A Question Of Faith

 

To say religion is a contentious issue may qualify as a serious contender for understatement of the millennium. The Western World in particular has experienced a greater number of religious scandals in recent years, along with a growing and more vocal secular movement. But religion is not a recent phenomenon and, from Aristotle to Aquinas, has always been at the forefront of attempts to explain our existence. It is only relatively recently, with the advent of modern scientific discovery, that these traditional modes of faith have been challenged by a new and empirical worldview. And yet, faith and religion continue to hold a prominent place in the hearts and minds of billions of people across the globe. So just what is it that makes them such attractive concepts, and why are they so prevalent throughout human culture?

What’s immediately clear, is that the origins of our obsession with faith are mired deep in evolutionary history. Indeed, it all seems to relate to a preoccupation with divining answers to potentially complex problems. This so-called ‘cognitive imperative’ has been identified by various prominent behavioral biologists and is thought to have been vital in early hominid evolution. Allow me to explain…

Imagine that you are ancestral man. You’re sitting around, frantically rubbing sticks together in a desperate attempt to discover fire, when you hear a rustle in the bushes behind you. Chances are it’s the wind, or some other impersonal force which bears you no inherent malice. But there’s always the possibility, however remote, that it’s a predator sneaking up behind you ready to pounce. Now, if you accept the first assumption, then, most of the time, you’d be right and the noise would be nothing to worry about. But eventually you’d be wrong. Dead wrong. On the other hand, if you assume that a rustle in the bushes indicates the presence of a predator, then although you will often appear unduly paranoid, you will dramatically improve your chances of survival. And, since it’s better to be paranoid than dead, there has been a persistent evolutionary trend to select for a hard-wired predisposition towards over-inference in the human brain.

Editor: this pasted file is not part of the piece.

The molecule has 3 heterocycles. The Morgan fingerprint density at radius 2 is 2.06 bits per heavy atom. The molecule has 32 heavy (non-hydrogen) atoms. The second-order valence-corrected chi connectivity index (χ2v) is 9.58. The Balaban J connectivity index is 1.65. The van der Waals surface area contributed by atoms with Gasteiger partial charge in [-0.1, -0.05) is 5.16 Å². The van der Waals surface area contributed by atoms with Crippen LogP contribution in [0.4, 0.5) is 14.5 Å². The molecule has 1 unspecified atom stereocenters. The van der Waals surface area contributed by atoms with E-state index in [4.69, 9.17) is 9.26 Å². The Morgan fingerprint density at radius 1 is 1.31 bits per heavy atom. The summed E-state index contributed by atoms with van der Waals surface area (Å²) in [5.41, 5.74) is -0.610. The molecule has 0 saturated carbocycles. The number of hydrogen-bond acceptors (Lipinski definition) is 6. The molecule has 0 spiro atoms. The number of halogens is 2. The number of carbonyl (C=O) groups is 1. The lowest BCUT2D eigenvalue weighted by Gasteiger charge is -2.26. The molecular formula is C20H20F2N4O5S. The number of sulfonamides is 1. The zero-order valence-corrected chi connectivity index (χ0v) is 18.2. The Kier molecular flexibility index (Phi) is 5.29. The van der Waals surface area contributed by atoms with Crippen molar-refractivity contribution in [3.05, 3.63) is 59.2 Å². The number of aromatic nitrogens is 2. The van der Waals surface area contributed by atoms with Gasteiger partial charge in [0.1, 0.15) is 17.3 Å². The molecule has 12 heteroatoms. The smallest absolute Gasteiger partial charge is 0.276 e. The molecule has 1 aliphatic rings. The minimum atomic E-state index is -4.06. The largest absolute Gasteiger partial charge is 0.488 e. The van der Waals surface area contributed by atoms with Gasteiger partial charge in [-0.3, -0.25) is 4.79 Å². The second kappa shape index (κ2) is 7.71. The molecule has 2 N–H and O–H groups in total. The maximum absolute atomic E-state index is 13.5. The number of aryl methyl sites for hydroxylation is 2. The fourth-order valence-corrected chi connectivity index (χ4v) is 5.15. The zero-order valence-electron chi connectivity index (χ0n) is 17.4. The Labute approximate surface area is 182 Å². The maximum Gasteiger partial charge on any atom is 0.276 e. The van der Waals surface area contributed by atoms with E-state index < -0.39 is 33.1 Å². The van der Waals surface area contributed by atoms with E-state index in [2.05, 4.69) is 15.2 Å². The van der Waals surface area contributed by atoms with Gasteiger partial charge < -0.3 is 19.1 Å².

This insatiable lust to establish causality provided us with ability to identify numerous important patterns in the surrounding world, leading to our rapid expansion and eventual arrival as the most dominant and adaptable species on Earth. However, the downside to all of this heightened sensory sensitivity, is that we have a tendency to establish connections where none actually exist. This is particularly true if we are dealing with a problem in which no other explanation is immediately forthcoming. As such, when we begin to examine exceedingly complicated questions, like the nature of existence and the origins of the universe, there is an inherent inclination to jump at the first and most readily available interpretation And this is where faith comes in.